The Morrison government is under increasing pressure to stop two of its MPs spreading dangerous coronavirus misinformation.
Acting Prime Minister Michael McCormack and Health Minister Greg Hunt have refused to publicly condemn Liberal MP Craig Kelly and the Nationals' George Christensen.
The conservative backbenchers have used Facebook to share conspiracy theories about controversial unproven coronavirus treatments.
The Australian Medical Association is calling on the federal government to launch an advertising campaign against health misinformation.
AMA president Omar Khorshid said people in positions of power could deliver online misinformation which others could easily absorb.
"We have seen this with the anti-vaccination movement and the countless conspiracy theories about the COVID-19 pandemic that circulate constantly on the internet," he said.
Labor has demanded senior cabinet figures condemn the coalition duo who are refusing to take a backward step.
Opposition health spokesman Chris Bowen said Mr Kelly had made a systemic and deliberate attempt to undermine medical health professionals.
"Craig Kelly is a menace and at every turn, Scott Morrison and now Michael McCormack, acting prime minister, have failed to call him out," he said.
Mr Kelly on Tuesday fired off a fresh barrage of posts championing Ivermectin, an unproven coronavirus treatment Facebook warned him over last week.
Health Minister Greg Hunt wouldn't be drawn on Mr Kelly's accusation health officials had engaged in child abuse for encouraging face mask use.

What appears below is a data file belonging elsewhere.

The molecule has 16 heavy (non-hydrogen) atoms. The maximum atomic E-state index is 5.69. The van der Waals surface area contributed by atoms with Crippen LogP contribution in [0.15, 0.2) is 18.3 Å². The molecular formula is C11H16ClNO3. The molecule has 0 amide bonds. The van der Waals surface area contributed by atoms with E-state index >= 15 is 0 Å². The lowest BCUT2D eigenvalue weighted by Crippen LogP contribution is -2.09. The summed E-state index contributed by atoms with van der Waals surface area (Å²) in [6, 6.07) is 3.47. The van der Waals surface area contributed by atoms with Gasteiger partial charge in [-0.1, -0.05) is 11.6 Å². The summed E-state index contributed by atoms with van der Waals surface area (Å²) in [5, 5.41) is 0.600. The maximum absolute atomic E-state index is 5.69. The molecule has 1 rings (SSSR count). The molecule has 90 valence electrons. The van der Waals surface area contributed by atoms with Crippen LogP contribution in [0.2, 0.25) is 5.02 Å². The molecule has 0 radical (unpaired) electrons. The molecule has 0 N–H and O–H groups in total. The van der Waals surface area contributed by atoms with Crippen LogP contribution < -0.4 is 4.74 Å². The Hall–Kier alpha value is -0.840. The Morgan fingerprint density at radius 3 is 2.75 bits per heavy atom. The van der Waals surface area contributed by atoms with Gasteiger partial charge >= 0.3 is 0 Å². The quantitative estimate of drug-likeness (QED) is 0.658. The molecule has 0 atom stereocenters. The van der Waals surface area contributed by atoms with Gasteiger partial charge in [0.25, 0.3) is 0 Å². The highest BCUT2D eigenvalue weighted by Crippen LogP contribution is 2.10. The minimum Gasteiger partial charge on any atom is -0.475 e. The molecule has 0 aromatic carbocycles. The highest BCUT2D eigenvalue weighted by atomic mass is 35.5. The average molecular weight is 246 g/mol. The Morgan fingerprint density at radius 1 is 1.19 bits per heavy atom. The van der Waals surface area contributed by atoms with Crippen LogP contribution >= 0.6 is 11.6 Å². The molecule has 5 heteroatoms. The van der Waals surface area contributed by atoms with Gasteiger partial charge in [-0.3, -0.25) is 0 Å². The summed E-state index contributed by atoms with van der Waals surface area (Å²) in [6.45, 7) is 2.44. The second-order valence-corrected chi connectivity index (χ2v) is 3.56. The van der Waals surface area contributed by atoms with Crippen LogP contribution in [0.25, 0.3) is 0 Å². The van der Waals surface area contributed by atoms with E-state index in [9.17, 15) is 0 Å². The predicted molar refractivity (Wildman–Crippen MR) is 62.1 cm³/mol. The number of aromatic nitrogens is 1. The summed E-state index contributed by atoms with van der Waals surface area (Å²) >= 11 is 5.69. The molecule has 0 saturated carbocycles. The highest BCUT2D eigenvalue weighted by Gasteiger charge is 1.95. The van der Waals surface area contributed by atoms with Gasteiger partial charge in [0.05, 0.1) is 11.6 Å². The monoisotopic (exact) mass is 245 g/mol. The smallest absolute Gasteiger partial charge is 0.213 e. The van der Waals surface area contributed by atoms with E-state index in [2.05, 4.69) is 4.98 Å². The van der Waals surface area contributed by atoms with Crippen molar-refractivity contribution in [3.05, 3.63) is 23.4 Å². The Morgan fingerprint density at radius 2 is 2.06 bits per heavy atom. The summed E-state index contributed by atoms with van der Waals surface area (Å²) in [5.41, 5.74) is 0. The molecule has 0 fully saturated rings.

"There will be different views from different people," he said.
But Mr Hunt argued Australia's success in combating coronavirus stemmed from governments acting based on expert health recommendations.
"Our advice comes from what I believe are the best medical advisers in the world. That's what's protected Australia and that's what we're going to continue to do," he said.
"I would urge everyone to listen carefully to the advice of the Australian medical regulators and Australian government medical advisers."
Mr Christensen and Mr Kelly have shared material criticising masks and lockdowns, while also promoting hydroxychloroquine as a coronavirus treatment.
Mr McCormack told people railing against Mr Christensen's Facebook posts to "toughen up" and claimed "facts are sometimes contentious".
"You might look out there and say the sky is blue and I can see from here that it's grey. If we go out from this rotunda there are probably blue patches," the Nationals leader said in north Queensland.
"There are a lot of subjective things."
Australian Associated Press